Objects of affection recovers the emotional attraction of the medieval book through an extended engagement with a single fifteenth-century literary collection known as Oxford, Bodleian Library Manuscript Ashmole 61. Exploring how the inhabitants of the book’s pages – human and non-human, tangible and intangible – collaborate with its readers then and now, this book addresses the manuscript’s material appeal in the ways it binds itself to different cultural, historical, and material environments. This new materialist manuscript study traces the affective literacy training that the book, produced by a single scribe, provided to a late medieval English household. Its diverse inhabitants are incorporated into the ecology of the book itself as it fashions spiritually generous and socially mindful household members – in the material world they generate and that guides their living, and in the social and spiritual desires that shape their influences in that world.
This book is the first published edition of a previously unknown manuscript treatise on the theological underpinnings of witchcraft belief in late sixteenth-century England. The treatise comprises a point-by-point response to the most famous early modern English work on witchcraft, Reginald Scot’s Discoverie of Witchcraft (1584). It was written by a personal friend of Scot’s, and internal evidence demonstrates that it offers critical feedback on a now-lost draft version of the Discoverie prior to the publication of that book, providing a rebuttal to Scot’s arguments in much greater detail than any other extant text, and showing precisely why his views were so controversial in their own time. The treatise is also a highly original and sophisticated theoretical defence of witchcraft belief in its own right, and the author’s position is based on detailed scriptural and theological arguments which are not found in any other English writings on the subject. The treatise’s arguments connect witchcraft belief to Reformed Protestant ideas about conscience, the devil, and the correct interpretation of scripture, and demonstrate the broader significance of witchcraft belief within this intellectual framework. It thereby provides evidence that the debate on witchcraft, as represented by the more dogmatic and formulaic printed works on the subject, shied away from the underlying issues which the author of the treatise (in a work never intended for publication) tackles explicitly.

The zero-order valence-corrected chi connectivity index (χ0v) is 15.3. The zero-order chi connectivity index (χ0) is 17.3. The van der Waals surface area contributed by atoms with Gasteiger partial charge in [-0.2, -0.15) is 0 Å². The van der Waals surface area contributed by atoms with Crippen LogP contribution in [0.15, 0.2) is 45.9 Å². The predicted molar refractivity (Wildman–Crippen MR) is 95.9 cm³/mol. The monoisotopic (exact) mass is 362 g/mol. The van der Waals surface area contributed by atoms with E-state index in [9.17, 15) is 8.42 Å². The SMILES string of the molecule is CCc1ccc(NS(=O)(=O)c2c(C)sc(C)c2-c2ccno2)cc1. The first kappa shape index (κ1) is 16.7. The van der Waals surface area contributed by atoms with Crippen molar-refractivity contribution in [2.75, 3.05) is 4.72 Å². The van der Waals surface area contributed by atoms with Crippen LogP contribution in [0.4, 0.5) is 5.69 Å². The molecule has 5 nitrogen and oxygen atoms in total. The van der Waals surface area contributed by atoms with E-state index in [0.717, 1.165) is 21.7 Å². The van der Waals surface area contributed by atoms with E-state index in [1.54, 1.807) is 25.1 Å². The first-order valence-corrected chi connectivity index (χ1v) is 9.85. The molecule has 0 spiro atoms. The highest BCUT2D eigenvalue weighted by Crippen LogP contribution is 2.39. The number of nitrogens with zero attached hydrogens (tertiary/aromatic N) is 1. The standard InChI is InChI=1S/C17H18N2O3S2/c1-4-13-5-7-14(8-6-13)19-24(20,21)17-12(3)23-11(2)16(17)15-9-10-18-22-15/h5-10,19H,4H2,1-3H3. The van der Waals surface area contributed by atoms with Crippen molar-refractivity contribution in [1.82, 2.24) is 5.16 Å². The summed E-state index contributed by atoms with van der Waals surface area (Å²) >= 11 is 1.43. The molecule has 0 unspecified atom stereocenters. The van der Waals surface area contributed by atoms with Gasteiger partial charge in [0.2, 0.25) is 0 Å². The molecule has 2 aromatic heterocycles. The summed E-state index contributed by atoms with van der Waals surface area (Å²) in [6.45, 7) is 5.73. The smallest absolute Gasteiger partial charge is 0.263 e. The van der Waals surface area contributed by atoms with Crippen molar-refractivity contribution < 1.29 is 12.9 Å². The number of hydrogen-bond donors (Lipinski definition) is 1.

This book challenges long-standing interpretations of the Carolingian period (c.750-900) as an age of ‘reform’ or ‘renaissance’, in which culture was subjected to a programme of correctio (correction). This understanding, which leans heavily on prescriptive texts issued by the monarchy, has long foregrounded royal initiative and the cultural products of a small intellectual elite. Understudied texts and manuscripts of the period, however, reveal a much more universal concern for moral improvement and change for the better. This expressed itself in varied ways depending on the resources, connections and aims of the individuals and communities who produced them. Their horizontal networks of exchange and personal relationships could be just as influential as top-down prescription. The often anonymous creators and copyists in a huge range of centres emerge as active participants in the shaping and re-shaping the ideas and ideals of their world. A much more dynamic picture of Carolingian culture emerges when we widen our perspective to include them. We can see that the Carolingian age did not witness a coherent programme of reform, nor one distinct to this period and dependent exclusively on the strength of royal power. Rather, it formed a particularly intense, well-funded and creative chapter in the much longer history of moral improvement for the sake of collective salvation.
and evolutions. (Book history, for example, has been positioned as